Hyperloop linking Amsterdam airport to other European cities may be a substitute to short-haul flights, says study
- The study was carried out by Hardt Hyperloop and the Royal Schiphol Group
- It assessed how a hyperloop system could potentially ease air travel congestion
- Hyperloop technology has not yet proven feasible in large-scale operations
Passenger-packed pods speeding through vacuum tubes linking Amsterdam’s Schiphol airport to European cities could prove a viable low-carbon alternative to short-haul flights, according to a study published on Wednesday.
Although hyperloop technology, which uses magnetic levitation to allow near-silent travel at airline speeds, has not yet proven feasible in large-scale operations, the airport said it was seriously exploring it as a potential form of sustainable transport.
‘We are genuinely interested in where hyperloop could go,’ said Hassan Charaf, head of innovation at Royal Schiphol Group, which owns and operates the airport, one of Europe’s busiest.
The hyperloop concept was unveiled by Elon Musk in 2013, who at the time said it could take passengers the 380 miles (610km) from LA to San Francisco in 30 minutes
A rendering showing what hyperloop trains at Amsterdam’s Schiphol Airport could look like
The airport conducted the study in partnership with Dutch company Hardt Hyperloop and it assessed how the system could potentially ease air travel congestion in the coming decades.
Although hurdles remain to realising the company’s vision of a Europe-wide hyperloop network powered by renewable energy, the founders hope climate commitments in the European Union’s Green Deal will spur greater investment.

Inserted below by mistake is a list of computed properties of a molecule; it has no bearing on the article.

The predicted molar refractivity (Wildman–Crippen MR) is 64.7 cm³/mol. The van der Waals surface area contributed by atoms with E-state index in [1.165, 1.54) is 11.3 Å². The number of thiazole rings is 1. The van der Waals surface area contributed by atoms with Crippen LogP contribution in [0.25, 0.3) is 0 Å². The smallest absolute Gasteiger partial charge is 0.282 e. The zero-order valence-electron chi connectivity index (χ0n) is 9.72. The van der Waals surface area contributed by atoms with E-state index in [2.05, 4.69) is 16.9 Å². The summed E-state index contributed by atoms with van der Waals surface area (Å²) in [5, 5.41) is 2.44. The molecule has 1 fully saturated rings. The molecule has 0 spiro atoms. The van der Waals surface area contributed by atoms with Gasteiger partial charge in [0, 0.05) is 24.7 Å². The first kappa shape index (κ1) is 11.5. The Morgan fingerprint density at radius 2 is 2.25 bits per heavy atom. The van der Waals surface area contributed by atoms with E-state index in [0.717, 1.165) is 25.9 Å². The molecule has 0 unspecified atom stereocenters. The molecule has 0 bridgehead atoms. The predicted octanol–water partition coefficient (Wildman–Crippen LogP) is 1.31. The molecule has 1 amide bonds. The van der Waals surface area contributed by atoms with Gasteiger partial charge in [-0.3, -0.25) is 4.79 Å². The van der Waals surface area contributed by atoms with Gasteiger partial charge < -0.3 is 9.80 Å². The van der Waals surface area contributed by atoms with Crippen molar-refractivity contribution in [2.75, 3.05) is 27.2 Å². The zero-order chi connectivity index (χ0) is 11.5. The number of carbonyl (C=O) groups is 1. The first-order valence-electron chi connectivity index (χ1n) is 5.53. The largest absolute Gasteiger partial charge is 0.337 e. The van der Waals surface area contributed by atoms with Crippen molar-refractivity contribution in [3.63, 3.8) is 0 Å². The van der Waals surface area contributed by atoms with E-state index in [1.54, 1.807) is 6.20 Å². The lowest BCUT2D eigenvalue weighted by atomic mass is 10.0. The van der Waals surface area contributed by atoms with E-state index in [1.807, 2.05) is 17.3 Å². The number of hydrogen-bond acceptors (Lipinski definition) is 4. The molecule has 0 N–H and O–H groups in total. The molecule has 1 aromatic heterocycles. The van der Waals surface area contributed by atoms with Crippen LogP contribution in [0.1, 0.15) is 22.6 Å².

‘Hyperloop really has the potential to be the sustainable alternative to aviation,’ Tim Houter, Hardt’s chief executive and a co-founder, told Reuters.
A rendering of what passengers could experience inside a hyperloop pod
A rendering of what a hyperloop station in Amsterdam could look like. Schiphol Airport said it was seriously exploring hyperloop as a potential form of sustainable transport
WHAT IS HYPERLOOP?
Hyperloop is a proposed method of travel that would transport people at airline speeds – roughly 600 to 700mph – between distant locations.
It was unveiled by Elon Musk in 2013, who at the time said it could take passengers the 380 miles (610km) from LA to San Francisco in 30 minutes – half the time it takes a plane.
It involves a train-style pod that floats using magnetic levitation being pushed via electric propulsion through a steel tube maintained at a partial vacuum.
The tube is suspended off the ground to protect against weather and earthquakes.
Hardt said it has signed an agreement with a major European railway manager, which it declined to name, to explore potential routes jointly.
Last month, the company claimed that a hyperloop network that would whoosh passengers between Amsterdam and Paris in under 90 minutes at 620mph might become a reality within the next eight years.
It carried out a study alongside the province of North Holland, which it says shows that the project could be economically viable and be up and running as early as 2028.
Passengers would travel from Amsterdam to Eindhoven in just 15 minutes, to Dusseldorf in less than 30 minutes and Brussels in less than an hour on five potential routes.
Founded in early 2017, and backed by investors including the Dutch national railway and Koolen Industries, a Dutch clean energy conglomerate, Hardt Hyperloop says it has now established Europe’s first full-scale hyperloop test facility.
The hyperloop concept was unveiled by Elon Musk in 2013, who at the time said it could take passengers the 380 miles (610km) from LA to San Francisco in 30 minutes – half the time it takes a plane.
Hardt grew out of the competition team from the Technical University of Delft (TU Delft) that beat teams from MIT and the Technical University of Munich to win the all-around design and construction award for hyperloop from Musk’s SpaceX company.
Source: Read Full Article